Regarding Hitchcock, dear Editor, I was not clear. I did not mean to say that he ever showed any explicitly impure scenes. And that is really one of the distinctions I should have made. For instance, in “Psycho,” Janet Leigh’s character, Marion Crane, is having an affair with a divorced man who is short on money due to alimony payments to his ex-wife. She steals from her boss and intends to meet her lover at the creepy Bates Motel. And we all know how that turned out. But the point I was not clearly making is that Hitchcock portrays people in sin who pay the consequences. The same, it seems to me, occurs in “I Confess,” with evil-doer Otto Keller eventually paying the price. For those readers who haven’t seen it, I don’t want to be a spoiler; but Fr. Logan is portrayed heroically, the seal of Confession is maintained sacrosanct, and the bad guys get what’s coming to the. Of course, not all of Hitchcock’s story lines are as clear cut. And breaking into somebody’s house to see if a murder has been committed is far from actually committing murder. I am referring, as you probably suspect, to “Rear Window”. Grace Kelly breaks into Raymond Burr’s home and in spite of that “breaking and entering,” she and Jimmy Stewart wind up as the heroes. But Hitchcock made enough cautionary tales, I think, to allow us to accept his portrayals of evil, since the sinners generally pay the wages of what they did. At least, that’s my take on it.
I get it now. Yes, I agree with all of that. The message in Psycho is definitely don’t steal! Ditto Rear Window should not have caused Grace Kelly to head for the confessional.
Those are a far cry from the kind of scandalous content which appears to be the case in “Fr Stu”.
Unless we’re going to ban everything except The Sound of Music, we have to allow a bit of wrong-doing, here and there, surely to goodness 😀
This is something I feel very strongly about. I’ve been raging at Mel Gibson for a good while now. I thought his Passion of the Christ was superb and I was SO proud to think he was a Catholic but then his affair and divorce from his wife of all those years – what a disgrace. People were saying “well the devil would target him, specially” – by way of excusing him but I see it the opposite way round – he should have been on his guard (as a married man, he should have been on his guard anyway). So, now I’ve no time for him, and I now see him as doing the devil’s work by getting involved in this “Fr Stu” which I’d never heard of.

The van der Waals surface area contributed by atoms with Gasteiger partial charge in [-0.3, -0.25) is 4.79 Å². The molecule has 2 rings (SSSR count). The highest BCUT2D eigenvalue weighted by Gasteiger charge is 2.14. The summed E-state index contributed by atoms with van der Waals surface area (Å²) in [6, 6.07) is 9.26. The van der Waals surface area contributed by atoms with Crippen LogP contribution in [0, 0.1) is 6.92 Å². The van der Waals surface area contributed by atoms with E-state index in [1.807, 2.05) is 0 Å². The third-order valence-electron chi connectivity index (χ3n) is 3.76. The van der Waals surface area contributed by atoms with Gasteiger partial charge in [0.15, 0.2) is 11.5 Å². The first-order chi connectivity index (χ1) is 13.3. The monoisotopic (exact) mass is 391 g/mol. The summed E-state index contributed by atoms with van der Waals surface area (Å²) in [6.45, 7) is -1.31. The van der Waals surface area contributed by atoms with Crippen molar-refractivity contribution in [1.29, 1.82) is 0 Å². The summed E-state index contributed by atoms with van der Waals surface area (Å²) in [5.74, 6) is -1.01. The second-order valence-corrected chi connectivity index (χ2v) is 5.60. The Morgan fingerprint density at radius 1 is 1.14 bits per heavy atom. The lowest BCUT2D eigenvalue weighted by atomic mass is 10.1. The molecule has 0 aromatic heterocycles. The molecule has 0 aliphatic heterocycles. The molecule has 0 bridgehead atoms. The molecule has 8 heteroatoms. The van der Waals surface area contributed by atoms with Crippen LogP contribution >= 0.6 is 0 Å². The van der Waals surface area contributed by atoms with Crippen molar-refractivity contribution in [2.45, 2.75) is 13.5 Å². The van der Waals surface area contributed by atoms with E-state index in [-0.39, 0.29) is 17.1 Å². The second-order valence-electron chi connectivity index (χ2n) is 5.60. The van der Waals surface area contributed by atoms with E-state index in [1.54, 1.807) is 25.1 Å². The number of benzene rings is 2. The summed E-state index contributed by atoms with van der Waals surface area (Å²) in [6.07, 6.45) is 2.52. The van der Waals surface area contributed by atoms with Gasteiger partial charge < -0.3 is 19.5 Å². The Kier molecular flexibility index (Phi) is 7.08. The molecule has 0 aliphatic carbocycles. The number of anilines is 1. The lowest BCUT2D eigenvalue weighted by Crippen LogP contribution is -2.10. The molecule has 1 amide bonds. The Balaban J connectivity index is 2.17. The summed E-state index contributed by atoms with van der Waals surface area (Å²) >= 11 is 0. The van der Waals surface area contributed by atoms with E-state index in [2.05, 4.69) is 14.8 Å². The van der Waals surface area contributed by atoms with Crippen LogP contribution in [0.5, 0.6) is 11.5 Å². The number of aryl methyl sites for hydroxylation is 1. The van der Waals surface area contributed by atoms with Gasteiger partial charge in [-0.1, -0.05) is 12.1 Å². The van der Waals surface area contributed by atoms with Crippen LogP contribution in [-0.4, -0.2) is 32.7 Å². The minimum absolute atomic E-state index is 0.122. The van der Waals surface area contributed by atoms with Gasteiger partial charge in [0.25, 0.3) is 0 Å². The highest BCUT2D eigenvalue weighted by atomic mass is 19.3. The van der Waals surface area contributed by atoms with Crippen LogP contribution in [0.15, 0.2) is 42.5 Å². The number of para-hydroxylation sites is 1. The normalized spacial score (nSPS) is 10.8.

Catholics should refuse to act in any film that requires them to blaspheme or act impurely. That’s it. There should be no question about it.
I could not agree more with every word you say in your comment @ May 2, 11pm.
What will be interesting will be to see just how many Catholics go to see that film. If they go, knowing the content, they will be guilty of very serious sin.
I completely agree.
Serious Catholic actors should not involve themselves in such projects where blasphemy or impurity is part of the content of their chosen artistic projects no matter how much they may perceive it to be beneficial in terms of promoting faith etc ????
Likewise no self respecting Catholics should endorse these films etc either by their willingness to view them.
I’d not heard about this film either, so I’ve searched and found an article about it – the first thing to note is that the film is produced by Mel Gibson’s “girlfriend”!
I’ll definitely not be contributing to any box office “success”, knowing that this man has sold his soul for worldly gain. What a huge disappointment. The same media people who were furious about the Passion, will be jumping with glee now.